373. Memorandum From the Secretary of State to the Director of the International Cooperation Administration (Hollister)1


  • FY 1957 Aid to Iran

In response to your memorandum of November 23, 1956,2 there are urgent political reasons for immediately announcing an FY 1957 level of aid to Iran in the magnitude of $45 million. It is important that we do this because of the critical situation now prevailing in the Middle East, because we are unable at this time to join the Baghdad Pact, and because of Iran’s urgent pleas for military and economic support of an order that would justify her recent abandonment of traditional neutrality by joining the Baghdad Pact. In view of Soviet exploitation of the Middle East situation in order to penetrate that area, it is particularly important that we give strong support to Iran in its dangerously exposed position.

I believe the $45 million figure should be announced now to obtain maximum political effect. It should then be handled in a manner to provide a basis for developing with the Iranians a meaningful program for the utilization of these funds. The Iranians should be [Page 860] informed that the Mission is authorized, but not directed, to work out with the Iranian Government a program not to exceed $45 million, based on mutually agreed projects. Thus, the level of aid announced would be a maximum figure, the full utilization of which would be dependent on the extent to which valid projects are developed by the Iranian Government and our mission and are approved by the United States Government.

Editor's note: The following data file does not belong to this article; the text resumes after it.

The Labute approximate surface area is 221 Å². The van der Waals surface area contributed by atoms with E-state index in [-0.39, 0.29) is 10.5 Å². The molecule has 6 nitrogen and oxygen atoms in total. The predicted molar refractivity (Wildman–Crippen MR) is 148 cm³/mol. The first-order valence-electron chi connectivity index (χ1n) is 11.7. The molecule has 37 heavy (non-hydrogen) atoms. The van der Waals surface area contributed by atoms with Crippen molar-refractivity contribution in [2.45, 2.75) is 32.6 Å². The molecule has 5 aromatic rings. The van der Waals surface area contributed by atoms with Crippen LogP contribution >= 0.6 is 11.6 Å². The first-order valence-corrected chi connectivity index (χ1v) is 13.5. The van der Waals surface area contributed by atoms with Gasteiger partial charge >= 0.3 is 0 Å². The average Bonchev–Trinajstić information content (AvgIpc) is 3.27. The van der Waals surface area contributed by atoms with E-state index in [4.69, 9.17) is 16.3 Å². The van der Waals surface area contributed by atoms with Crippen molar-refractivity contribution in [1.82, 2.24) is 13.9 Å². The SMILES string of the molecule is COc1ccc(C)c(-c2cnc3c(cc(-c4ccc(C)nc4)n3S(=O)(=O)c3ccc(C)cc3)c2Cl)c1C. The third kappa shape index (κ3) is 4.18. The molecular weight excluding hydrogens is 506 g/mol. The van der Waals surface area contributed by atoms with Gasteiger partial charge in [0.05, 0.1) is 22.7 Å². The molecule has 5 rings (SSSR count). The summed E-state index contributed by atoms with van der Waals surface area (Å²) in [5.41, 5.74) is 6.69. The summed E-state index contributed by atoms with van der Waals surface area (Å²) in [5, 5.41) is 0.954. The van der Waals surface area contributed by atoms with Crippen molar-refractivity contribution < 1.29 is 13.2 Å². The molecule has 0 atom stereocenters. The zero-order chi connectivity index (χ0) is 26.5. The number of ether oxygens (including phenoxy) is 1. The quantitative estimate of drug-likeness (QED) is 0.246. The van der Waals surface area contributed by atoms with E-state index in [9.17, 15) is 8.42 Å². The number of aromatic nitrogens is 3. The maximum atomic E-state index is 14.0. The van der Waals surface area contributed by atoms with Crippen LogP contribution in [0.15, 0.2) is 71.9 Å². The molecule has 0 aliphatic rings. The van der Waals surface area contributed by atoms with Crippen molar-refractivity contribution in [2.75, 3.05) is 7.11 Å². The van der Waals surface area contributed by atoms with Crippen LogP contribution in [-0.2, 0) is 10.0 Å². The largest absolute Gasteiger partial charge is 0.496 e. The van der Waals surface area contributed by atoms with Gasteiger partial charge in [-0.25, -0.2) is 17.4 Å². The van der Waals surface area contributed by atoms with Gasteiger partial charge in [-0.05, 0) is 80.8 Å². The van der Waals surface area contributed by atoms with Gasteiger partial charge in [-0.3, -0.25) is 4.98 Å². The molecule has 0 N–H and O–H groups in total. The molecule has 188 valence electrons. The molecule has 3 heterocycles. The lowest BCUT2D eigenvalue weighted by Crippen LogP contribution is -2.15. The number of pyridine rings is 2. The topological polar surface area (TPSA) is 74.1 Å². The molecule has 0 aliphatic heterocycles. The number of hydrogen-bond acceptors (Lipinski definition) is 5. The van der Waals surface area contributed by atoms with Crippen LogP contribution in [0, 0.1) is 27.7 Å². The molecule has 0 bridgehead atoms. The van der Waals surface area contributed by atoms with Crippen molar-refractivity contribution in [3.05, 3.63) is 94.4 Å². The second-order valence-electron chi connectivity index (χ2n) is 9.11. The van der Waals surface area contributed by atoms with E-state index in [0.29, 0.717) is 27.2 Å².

In general, I believe the following criteria might be useful in guiding the Iranians toward the preparation of a program:

No general grant budgetary aid unless urgently required by some as yet unforeseen major development.
The allocation of a portion of the dollar funds for the financing of consumer goods imports to generate local currency for the support of the technical assistance and military construction programs.
The allocation of a significant portion of the dollar funds to imports of capital goods on a project basis and the allocation of appropriate amounts of generated local currency for related local currency costs and essential training.
The allocation of a significant portion of both dollars and generated local currency funds for practical economic projects having a regional significance in, for example, the fields of rail, highway and radio communications. Such projects would tend to strengthen the Northern Tier area and might be coordinated with, but not replace, projects which may eventually be undertaken under the aegis of the Baghdad Pact.

I do not believe that we can afford to delay or temporize on this matter. Iran, along with its Baghdad Pact neighbors, constitutes one of the best political assets the United States has in the area at this time. Iran is a vital and exposed part of the Middle East and must be dealt with, not solely on the basis of its own internal requirements within its own narrow frontiers, but on the basis of the requirements of United States interests in a most dangerously threatened area of the world.

John Foster Dulles3
  1. Source: Department of State, Central Files, 788.5–MSP/12–756. Confidential. Drafted by Hannah and Jones and cleared by G, U/MSA, E, and S/P. A memorandum from Rountree to Dulles, December 1, recommending that this letter be sent to Hollister is Ibid., GTI Files: Lot 59 D 654, Iran 1956 Memoranda.
  2. Document 371.
  3. Printed from a copy that bears this stamped signature.